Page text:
Gravel Garden Ideas (Plants & Landscaping Designs)

In this gallery of gravel garden ideas you’ll find how to make a garden using gravel, type of gravel, tips on depth & layout, and best landscaping plants to use.
Backyard area with garden and wood fence Gravel gardens are a dream come true for gardeners who hate digging up soil year after year. Instead, only a few smaller areas are replanted, and the work is minimal. Having a gravel garden is a great way to have plants and shrubs you love without the hassle of dealing with soil and mulch, much less having to continue to test soil and weed out unsightly invaders.

The risks of pests are much lower in a gravel garden, and they require much less water than in a traditional soil garden. That being said, there are lots of variations in gravel gardens. Some gravel gardens may be only partial or may be planted to one sole species of plant.

On the other hand, they can also be grown with a much wider variety of plants and succulents than the soil can support in some regions, especially in hot, arid climates. While gravel gardens may not be perfect for a cold, wet climate, they certainly do well where the sun shines.

How Do You Make a Gravel Garden?

Garden with gravel and various kinds of cactus Putting in a new gravel garden is a bit of work. You’ll need things like a tiller to break up the ground if you plan to put in a gravel garden over topsoil, as well as a shovel to remove soil and make room for sand and gravel.

It’s also important to keep tools such as a tape measure, wheelbarrow, and level on hand for steps that require them. Here is a basic, step-by-step starting guide on building a new gravel garden:

Measure out your area: Plan out where you intend to put your gravel garden. Make sure that you choose an area that is well-lit for most of the day, and that will not be sprayed with above-ground sprinklers.

Think about how much area you want to cover, the shape of the garden, and how many plants you want to fit into it. This is the time to consider how you want the overall design to look.

• Remove debris and topsoil: At this point, you’ll need to begin removing any rocks and the top few inches of topsoil from the garden area. It’s sometimes best to do this with a shovel, but if the ground is already turned or is especially smooth, then a tiller can be used to break up the top layers here. Make sure that any weeds are pulled and that their roots are removed along with them.

• Dig out the garden area: If you plan on planting larger or woodier shrubs in your aggregate garden, you’ll want to dig deeper into the soil. A good place to start is about 15 to 18 inches down, which allows for the roots of larger plants to establish more readily in the garden. For smaller plants or cacti that don’t require much room for roots, 12 inches should suffice.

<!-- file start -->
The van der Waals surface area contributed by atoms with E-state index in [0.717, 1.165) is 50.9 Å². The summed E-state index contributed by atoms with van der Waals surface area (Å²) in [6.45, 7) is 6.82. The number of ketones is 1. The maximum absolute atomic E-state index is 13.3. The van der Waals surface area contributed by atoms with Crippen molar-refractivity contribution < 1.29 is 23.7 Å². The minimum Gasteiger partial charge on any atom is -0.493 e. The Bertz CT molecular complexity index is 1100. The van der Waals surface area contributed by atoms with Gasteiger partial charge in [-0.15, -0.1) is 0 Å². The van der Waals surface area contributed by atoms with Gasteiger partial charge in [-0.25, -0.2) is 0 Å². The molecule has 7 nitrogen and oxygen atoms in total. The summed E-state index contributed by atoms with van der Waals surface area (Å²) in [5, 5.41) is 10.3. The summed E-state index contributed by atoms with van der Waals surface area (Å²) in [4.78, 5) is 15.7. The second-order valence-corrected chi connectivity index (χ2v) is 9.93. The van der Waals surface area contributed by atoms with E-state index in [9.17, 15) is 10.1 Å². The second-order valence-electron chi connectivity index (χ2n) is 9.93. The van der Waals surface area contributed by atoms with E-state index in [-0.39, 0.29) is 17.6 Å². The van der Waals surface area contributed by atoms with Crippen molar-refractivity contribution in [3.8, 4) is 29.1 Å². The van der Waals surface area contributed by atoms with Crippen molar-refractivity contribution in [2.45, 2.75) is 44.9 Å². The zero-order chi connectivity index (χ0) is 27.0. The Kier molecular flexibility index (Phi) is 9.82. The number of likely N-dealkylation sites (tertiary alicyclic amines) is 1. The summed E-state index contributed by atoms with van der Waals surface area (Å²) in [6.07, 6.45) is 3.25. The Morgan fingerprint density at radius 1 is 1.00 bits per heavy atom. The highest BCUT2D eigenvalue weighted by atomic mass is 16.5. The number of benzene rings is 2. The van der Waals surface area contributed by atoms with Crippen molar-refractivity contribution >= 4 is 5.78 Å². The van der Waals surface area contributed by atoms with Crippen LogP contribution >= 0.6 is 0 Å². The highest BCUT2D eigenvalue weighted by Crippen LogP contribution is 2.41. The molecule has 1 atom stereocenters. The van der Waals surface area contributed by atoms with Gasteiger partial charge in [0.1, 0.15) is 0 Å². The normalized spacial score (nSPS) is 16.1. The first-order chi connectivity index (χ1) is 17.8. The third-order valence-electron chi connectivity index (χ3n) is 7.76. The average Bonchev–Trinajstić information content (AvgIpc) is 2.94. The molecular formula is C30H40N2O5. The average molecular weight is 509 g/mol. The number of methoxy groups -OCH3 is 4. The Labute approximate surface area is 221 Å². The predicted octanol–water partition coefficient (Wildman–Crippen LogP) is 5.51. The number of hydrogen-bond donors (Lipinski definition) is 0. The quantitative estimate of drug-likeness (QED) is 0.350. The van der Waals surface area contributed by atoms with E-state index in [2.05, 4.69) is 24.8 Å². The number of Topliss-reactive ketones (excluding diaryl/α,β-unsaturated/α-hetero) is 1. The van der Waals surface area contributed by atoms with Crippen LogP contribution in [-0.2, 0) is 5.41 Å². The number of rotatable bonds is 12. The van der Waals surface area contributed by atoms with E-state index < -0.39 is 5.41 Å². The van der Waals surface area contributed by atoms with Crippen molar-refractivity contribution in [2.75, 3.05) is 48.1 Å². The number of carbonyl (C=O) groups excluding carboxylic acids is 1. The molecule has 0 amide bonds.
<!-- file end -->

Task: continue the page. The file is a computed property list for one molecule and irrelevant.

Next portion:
• Level the bottom layer of soil: This step may seem redundant since there will be plenty of leveling along the way, but rest assured that this step is crucial to maintaining an even garden and preventing spots that sink.

This is as easy as putting on a pair of boots and tamping down the soil one footstep at a time. It can even be fun if you have other people to join in and help! 

• Add the first layer of sand: The sand for this layer should be coarse. Some big box stores have labeled bags of sand that indicate which step they should be used for in making a level surface.

This layer doesn’t need to be incredibly thick, but make sure you at least have 2 inches for very dry, hot climates and somewhere between 3-4 inches of coarse sand for very wet climates. Use a rake or shovel to level out the sand, and it’s on to the next step already!

• Pour in the second layer of sand: This layer isn’t necessary for the hot and dry regions of the country, but it’s definitely a must in soggy climates where soil likes to sink. An inch of this slightly finer sand is sufficient, and you’ll need to once again level it out.

At this point, when building paver types of patios or other flat outdoor surfaces, another layer of sand is used; however, since we’re filling this garden with natural stone mix, it isn’t necessary in this case. 

• Begin to add a small amount of gravel: This is the base layer of natural stone mix, where the bottom of the roots of your plants will sit before they’re filled around.

This layer should be minimal and should be about an inch or two thick. Make sure that the layer is nice and even. This is a good point to start adding placement containers if you plan to add larger plants. 

• Prep for larger plants to be added: For this, choose some containers that are slightly bigger than the ones that your plants come in. When you’ve decided where each plant will go, add another 2 inches of aggregates.

Remove the containers carefully so as not to disturb too much of the aggregate and set the loosened root balls of each plant into these indentations in the natural stone mix. Add some extra soil around the base of the plants in a natural stone mix to help support the plants as they establish roots and find their way into the earth below.

• Fill in the rest of the gravel: While some folks prefer to mound the natural stone mix around the base of their plants, you can choose to either keep a flush, flat look or stick with the traditional mounded look.

Your natural stone mix should ultimately sit a couple of inches above the surface of the soil to prevent weeds from creeping in, and also to prepare for the aggregate to settle a bit once it’s been watered a few times.

Be sure to frequently water any plants in the natural stone mix garden, and if this is too much maintenance, you can simply install a drip irrigation system, which is minimal work and easy to maintain. 

What Gravel Types to Use for This Garden

Garden filled with bushes and different flower varieties Most gravel types available for natural stone mix gardens will work perfectly fine for gardening purposes. However, some are better to use than others with plants.

One major aggregate type to avoid, but is readily available, is lava rock. Lava rock breaks down quickly, absorbs enough heat from the sun to damage plants, and can be difficult to remove because of its pumice-like properties. Aside from this one type of aggregate, the possibilities are endless. 

Decorative aggregate is usually the best for natural stone mix gardens, and it can be found in a wide variety of colors. Artificially dyed gravel can fade out, but fortunately, there are lots of variations in natural stone mix colors that are natural, so you can choose whichever kind of small stone aggregate you like.

White quartzite aggregate stone makes a fantastic backyard gravel design option, as it reflects light, heat, and is easily manageable. It is also heavy relative to other natural stone mix types, such as basalt, so it’s great for using a leaf blower to clean out any debris or pests.